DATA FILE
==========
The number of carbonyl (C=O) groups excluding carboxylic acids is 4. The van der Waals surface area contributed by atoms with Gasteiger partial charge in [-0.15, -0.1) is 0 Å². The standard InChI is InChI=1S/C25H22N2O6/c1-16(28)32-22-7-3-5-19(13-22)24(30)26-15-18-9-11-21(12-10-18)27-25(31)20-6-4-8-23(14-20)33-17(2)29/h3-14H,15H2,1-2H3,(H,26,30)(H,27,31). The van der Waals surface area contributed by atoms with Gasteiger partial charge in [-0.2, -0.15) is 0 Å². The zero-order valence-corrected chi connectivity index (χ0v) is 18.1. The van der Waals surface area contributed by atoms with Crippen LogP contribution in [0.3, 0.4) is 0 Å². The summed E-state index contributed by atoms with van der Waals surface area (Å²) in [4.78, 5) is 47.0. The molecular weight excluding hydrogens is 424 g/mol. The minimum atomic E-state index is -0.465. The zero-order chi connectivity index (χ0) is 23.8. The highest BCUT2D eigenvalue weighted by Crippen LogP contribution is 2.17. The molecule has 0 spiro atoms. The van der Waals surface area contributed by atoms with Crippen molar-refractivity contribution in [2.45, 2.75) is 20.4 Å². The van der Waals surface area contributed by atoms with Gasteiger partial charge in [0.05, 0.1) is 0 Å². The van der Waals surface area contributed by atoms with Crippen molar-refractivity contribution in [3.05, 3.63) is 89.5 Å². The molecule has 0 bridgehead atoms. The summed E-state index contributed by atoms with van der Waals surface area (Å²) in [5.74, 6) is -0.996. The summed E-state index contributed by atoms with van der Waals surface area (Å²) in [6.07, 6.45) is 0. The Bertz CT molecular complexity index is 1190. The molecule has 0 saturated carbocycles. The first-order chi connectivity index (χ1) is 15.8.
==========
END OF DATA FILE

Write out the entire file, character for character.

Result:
The number of carbonyl (C=O) groups excluding carboxylic acids is 4. The van der Waals surface area contributed by atoms with Gasteiger partial charge in [-0.15, -0.1) is 0 Å². The standard InChI is InChI=1S/C25H22N2O6/c1-16(28)32-22-7-3-5-19(13-22)24(30)26-15-18-9-11-21(12-10-18)27-25(31)20-6-4-8-23(14-20)33-17(2)29/h3-14H,15H2,1-2H3,(H,26,30)(H,27,31). The van der Waals surface area contributed by atoms with Gasteiger partial charge in [-0.2, -0.15) is 0 Å². The zero-order valence-corrected chi connectivity index (χ0v) is 18.1. The van der Waals surface area contributed by atoms with Crippen LogP contribution in [0.3, 0.4) is 0 Å². The summed E-state index contributed by atoms with van der Waals surface area (Å²) in [4.78, 5) is 47.0. The molecular weight excluding hydrogens is 424 g/mol. The minimum atomic E-state index is -0.465. The zero-order chi connectivity index (χ0) is 23.8. The highest BCUT2D eigenvalue weighted by Crippen LogP contribution is 2.17. The molecule has 0 spiro atoms. The van der Waals surface area contributed by atoms with Crippen molar-refractivity contribution in [2.45, 2.75) is 20.4 Å². The van der Waals surface area contributed by atoms with Gasteiger partial charge in [0.05, 0.1) is 0 Å². The van der Waals surface area contributed by atoms with Crippen molar-refractivity contribution in [3.05, 3.63) is 89.5 Å². The molecule has 0 bridgehead atoms. The summed E-state index contributed by atoms with van der Waals surface area (Å²) in [5.74, 6) is -0.996. The summed E-state index contributed by atoms with van der Waals surface area (Å²) in [6.07, 6.45) is 0. The Bertz CT molecular complexity index is 1190. The molecule has 0 saturated carbocycles. The first-order chi connectivity index (χ1) is 15.8.